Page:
But he certainly didn’t want that life for his own son. When he drove me somewhere, baseball practice or the grocery store, he gave long lectures full of advice while smoking menthol after menthol. He told me about the importance of hard work, of marrying a nice woman like my mother, of going to college, of never quitting. But what I remember best was this one piece of wisdom.

–Once you have children, your life is over with, he said.

I was never sure how serious to take him.


My wife and I had never planned to have children. We saw kids as expensive and exhausting, as shackles to a life neither of us wanted to live, as the quickest route to a boring existence. But then, years passed, and we got lazy with birth control and we found ourselves changing diapers at three in the morning. Our ten-month old son is a giant—10 pounds, 5 ounces at birth—with light red hair and a joyous disposition that resembles neither my wife nor me. His favorite activity is to crawl across the house in hopes of finally catching the dog’s tail. He is expensive and exhausting but being with him is almost all pleasure. My life does not feel over with but I am 38-years old and my father was 26 when I was born and that might explain some of the difference.

But not all of it.

He hated his job and he hated Tujunga and if you hate your work and you hate your home there is very little that children can do to give you peace.


Not that I offered much peace. I was a quiet and introspective child, moody and lazy, so much so that in high school, after I got a report card showing I’d failed gym and gotten D’s in biology and history, my father took me to work in hopes of teaching me the value of it. He feared I’d never go to college. He feared I’d live at home until I was 30. He wasn’t having any of it.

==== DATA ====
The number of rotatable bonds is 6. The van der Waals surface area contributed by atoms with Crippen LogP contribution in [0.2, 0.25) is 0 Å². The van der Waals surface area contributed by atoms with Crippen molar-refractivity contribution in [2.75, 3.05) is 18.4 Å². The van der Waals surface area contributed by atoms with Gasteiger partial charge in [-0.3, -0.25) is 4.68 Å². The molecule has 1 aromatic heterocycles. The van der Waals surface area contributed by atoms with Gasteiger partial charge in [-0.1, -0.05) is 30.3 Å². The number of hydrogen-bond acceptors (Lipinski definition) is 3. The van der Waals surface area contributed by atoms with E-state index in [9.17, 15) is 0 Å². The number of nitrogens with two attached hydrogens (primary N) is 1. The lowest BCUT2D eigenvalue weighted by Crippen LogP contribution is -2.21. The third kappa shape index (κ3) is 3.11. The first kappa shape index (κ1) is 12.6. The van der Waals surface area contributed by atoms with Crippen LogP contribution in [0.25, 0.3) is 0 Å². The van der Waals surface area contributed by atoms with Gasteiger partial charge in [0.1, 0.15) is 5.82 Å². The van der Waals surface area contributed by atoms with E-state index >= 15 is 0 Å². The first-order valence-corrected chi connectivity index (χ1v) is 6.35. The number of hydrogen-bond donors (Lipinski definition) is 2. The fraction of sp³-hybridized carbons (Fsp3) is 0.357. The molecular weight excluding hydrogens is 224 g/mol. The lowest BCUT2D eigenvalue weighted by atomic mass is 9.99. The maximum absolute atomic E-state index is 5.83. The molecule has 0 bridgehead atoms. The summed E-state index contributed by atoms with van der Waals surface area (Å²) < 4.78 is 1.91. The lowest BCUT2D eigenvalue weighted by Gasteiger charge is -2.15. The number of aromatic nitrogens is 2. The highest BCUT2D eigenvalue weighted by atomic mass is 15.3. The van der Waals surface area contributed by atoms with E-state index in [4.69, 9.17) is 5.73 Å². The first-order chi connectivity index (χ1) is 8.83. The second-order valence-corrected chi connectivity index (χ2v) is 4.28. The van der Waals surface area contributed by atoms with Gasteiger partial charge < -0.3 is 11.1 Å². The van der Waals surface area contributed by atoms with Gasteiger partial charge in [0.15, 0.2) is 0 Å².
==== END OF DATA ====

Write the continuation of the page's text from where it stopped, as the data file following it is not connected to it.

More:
He managed apartments by then, handling the collection of rent and maintenance of the units and grounds. It was a business he’d built up over the years and that Saturday he had to clean out an apartment recently vacated by evicted tenants. I went along, shoulders slumped, pants much too baggy for my frame. This was 1993,after all. I would do what he asked but I wasn’t going to enjoy it.

At the apartment’s door, he handed me a can of cockroach fogger.

–Put it in the living room, press down and then run, he said.

He then handed me a tarp.

–Put it over your head.

I did, though I wasn’t sure what good it would do against the bug spray.

–Good luck, bud.

He opened the door, stepped back.

I walked inside, turned on the light.

–Fuck, I said.

It might have been the first time I ever swore in front of him. Roaches rained from the ceiling. They fell atop their brethren, who ran along the carpet in great waves of brown, a sort of burnt-out kaleidoscope. They were small, fierce. German roaches. This apartment was their France and I surrendered.

–Hurry up, he said, pushing me inside.

He might have laughed, I can’t remember.

I ran into the living room, my feet stepping on the roach rug, not so much squashing them as being held up like I was crowd surfing. The roaches pinged against the tarp, tumbling off and onto my shoes.